While we're waiting for the Theo-Go-Round melodrama to play itself out, I recently had the opportunity to perform my first pilgrimage to the Second Church of Baseball in Chicago. While there were many sights to see in the "Friendly Confines"-and I certainly hope that the Sox will force the locals to throw many a baseball back onto the field when they return to Chicago for interleague play in June-there was one particular image that stood out in a way that got me thinking, and somewhat raging. However, the problem is that I'm not sure toward whom my rage should be directed.
The issue at hand was the sight of the fridges in the clubhouses. If you take a peek at the drinks in the home team's clubhouse, you'd have seen many bottled waters, some fruit juices, a smattering of Red Bulls, and perhaps an iced coffee drink or two. (And okay, there's might be a soda. Horrors.) Nothing too crazy, I suppose, and nothing that would suggest anything other than a prim-and-proper home team. Move over to the visitors' clubhouse, on the other hand, and you start getting those wonderful Animal House vibes. In lieu of the "wholesome" offerings, there were all manner cans of soda (all high sugar, high calories, high caffeine, no nutritional value), and nary a water in sight. But the largest contingent of beverage? Beer. Beer regular and light, beer bad domestic and worse domestic, beer cheap and cheaper. But half of that refrigerator was more suited for a sixth-inning run to the nearby concession stand than for a professional sports team's locker room.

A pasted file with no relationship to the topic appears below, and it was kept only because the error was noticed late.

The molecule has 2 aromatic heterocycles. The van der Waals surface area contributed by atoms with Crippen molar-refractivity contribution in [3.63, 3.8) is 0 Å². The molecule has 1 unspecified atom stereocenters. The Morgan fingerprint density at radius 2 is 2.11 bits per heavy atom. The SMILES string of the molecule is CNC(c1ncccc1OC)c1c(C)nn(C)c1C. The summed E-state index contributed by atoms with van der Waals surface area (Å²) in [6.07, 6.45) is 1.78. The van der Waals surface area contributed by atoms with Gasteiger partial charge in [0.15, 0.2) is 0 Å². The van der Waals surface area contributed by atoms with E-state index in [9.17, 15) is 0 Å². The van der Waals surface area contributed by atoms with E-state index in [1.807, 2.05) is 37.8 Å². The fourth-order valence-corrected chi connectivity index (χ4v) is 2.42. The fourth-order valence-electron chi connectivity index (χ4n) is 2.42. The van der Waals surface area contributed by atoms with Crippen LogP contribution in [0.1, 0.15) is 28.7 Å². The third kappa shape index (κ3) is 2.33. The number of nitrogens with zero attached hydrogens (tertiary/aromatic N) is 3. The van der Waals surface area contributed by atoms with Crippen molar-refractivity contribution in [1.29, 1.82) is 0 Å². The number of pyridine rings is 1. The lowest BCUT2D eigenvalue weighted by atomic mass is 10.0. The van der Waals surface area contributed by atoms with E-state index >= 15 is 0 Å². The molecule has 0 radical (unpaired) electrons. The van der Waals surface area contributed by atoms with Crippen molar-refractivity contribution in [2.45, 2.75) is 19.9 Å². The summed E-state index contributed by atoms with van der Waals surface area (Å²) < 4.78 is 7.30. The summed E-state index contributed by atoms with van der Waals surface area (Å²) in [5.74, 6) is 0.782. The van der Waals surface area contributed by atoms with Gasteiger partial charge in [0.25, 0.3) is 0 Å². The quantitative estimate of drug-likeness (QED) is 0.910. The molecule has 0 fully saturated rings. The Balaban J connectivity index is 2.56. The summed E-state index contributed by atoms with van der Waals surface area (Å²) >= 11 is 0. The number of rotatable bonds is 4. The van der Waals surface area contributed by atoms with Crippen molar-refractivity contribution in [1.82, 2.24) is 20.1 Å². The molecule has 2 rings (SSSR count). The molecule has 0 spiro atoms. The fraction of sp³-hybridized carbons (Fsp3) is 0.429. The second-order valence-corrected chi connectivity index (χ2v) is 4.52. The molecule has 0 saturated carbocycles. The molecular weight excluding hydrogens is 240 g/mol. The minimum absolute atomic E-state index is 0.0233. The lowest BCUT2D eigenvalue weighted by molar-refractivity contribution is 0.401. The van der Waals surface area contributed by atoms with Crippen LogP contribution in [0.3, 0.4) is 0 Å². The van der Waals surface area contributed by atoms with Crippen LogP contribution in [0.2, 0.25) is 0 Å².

Now I know that beer is a part of the culture of baseball. We've all seen the beer flowing freely in clubhouse celebrations, right alongside the obligatory bubbly. In 2007, I remember watching players giving interviews while getting completely soaked, courtesy of their teammates. And, of course, who can forget the sight of chief idiot Jonathan Papelbon wearing an empty 12-pack box carton on his head as he pranced around the ballpark? I don't think this is particularly controversial there: we'll allow brief moments of utter stupidity in the midst of the ecstasy and euphoria of victory.
On a more mundane basis, however, it’s tougher to argue in favor of beer. I suspect many people wouldn’t mind a beer at lunchtime, if they could get away with it. But to see someone who’ll make in a day the equivalent of what we’ll make in a year pounding down a few while "on the job," on a day that might not involve any "real" work? That’s probably sure to raise a few hackles, and it might even lead to a charge or two of unprofessionalism.
That said, I still can’t figure out what to make of that booze-filled appliance in the bowels of Wrigley. If offering up beer is a common practice in the clubhouses around MLB, it’s a really dumb one. Even in the name of competitive advantage, it’s a sophomoric move, betraying a sense that a team feels it can’t win on its own merits, but needs to tempt its opponents into a stupor to improve its chances at a win. If the home team’s fridge was "scrubbed clean," and cleared of damning evidence to project a better image, then it’s a fundamentally dishonest portrait of the home team as virtuous paragons in muck and mire thicker than the grime on a Dustin Pedroia uniform post-game.